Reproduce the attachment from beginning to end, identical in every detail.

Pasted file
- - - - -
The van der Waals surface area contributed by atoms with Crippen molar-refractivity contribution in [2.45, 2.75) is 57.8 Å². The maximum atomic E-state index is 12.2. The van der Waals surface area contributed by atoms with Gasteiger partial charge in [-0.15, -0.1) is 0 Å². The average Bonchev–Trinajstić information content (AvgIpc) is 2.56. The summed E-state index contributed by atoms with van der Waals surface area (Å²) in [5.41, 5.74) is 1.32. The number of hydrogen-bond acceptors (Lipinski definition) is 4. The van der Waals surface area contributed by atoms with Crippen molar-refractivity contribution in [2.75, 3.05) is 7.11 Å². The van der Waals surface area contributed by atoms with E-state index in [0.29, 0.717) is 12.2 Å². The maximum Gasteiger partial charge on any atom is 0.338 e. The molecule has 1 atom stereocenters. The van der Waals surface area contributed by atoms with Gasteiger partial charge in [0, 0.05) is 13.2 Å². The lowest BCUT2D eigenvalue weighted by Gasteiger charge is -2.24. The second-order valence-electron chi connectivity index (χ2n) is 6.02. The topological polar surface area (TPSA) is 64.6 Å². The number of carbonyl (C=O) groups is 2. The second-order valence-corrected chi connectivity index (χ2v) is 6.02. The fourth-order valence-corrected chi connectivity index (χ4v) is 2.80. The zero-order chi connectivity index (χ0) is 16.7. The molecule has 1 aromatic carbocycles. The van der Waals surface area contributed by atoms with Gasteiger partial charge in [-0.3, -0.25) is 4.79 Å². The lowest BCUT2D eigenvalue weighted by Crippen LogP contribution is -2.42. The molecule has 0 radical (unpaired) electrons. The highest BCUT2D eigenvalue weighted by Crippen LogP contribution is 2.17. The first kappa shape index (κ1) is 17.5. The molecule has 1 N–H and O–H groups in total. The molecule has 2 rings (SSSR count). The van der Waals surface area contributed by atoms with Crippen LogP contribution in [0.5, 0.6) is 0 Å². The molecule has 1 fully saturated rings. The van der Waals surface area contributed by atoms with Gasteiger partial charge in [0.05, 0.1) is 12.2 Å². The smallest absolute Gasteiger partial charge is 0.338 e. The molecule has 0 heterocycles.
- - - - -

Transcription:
The van der Waals surface area contributed by atoms with Crippen molar-refractivity contribution in [2.45, 2.75) is 57.8 Å². The maximum atomic E-state index is 12.2. The van der Waals surface area contributed by atoms with Gasteiger partial charge in [-0.15, -0.1) is 0 Å². The average Bonchev–Trinajstić information content (AvgIpc) is 2.56. The summed E-state index contributed by atoms with van der Waals surface area (Å²) in [5.41, 5.74) is 1.32. The number of hydrogen-bond acceptors (Lipinski definition) is 4. The van der Waals surface area contributed by atoms with Crippen molar-refractivity contribution in [2.75, 3.05) is 7.11 Å². The van der Waals surface area contributed by atoms with E-state index in [0.29, 0.717) is 12.2 Å². The maximum Gasteiger partial charge on any atom is 0.338 e. The molecule has 1 atom stereocenters. The van der Waals surface area contributed by atoms with Gasteiger partial charge in [0, 0.05) is 13.2 Å². The lowest BCUT2D eigenvalue weighted by Gasteiger charge is -2.24. The second-order valence-electron chi connectivity index (χ2n) is 6.02. The topological polar surface area (TPSA) is 64.6 Å². The number of carbonyl (C=O) groups is 2. The second-order valence-corrected chi connectivity index (χ2v) is 6.02. The fourth-order valence-corrected chi connectivity index (χ4v) is 2.80. The zero-order chi connectivity index (χ0) is 16.7. The molecule has 1 aromatic carbocycles. The van der Waals surface area contributed by atoms with Gasteiger partial charge in [-0.3, -0.25) is 4.79 Å². The lowest BCUT2D eigenvalue weighted by Crippen LogP contribution is -2.42. The molecule has 0 radical (unpaired) electrons. The highest BCUT2D eigenvalue weighted by Crippen LogP contribution is 2.17. The first kappa shape index (κ1) is 17.5. The molecule has 1 N–H and O–H groups in total. The molecule has 2 rings (SSSR count). The van der Waals surface area contributed by atoms with Crippen LogP contribution in [0.5, 0.6) is 0 Å². The molecule has 1 fully saturated rings. The van der Waals surface area contributed by atoms with Gasteiger partial charge in [0.05, 0.1) is 12.2 Å². The smallest absolute Gasteiger partial charge is 0.338 e. The molecule has 0 heterocycles.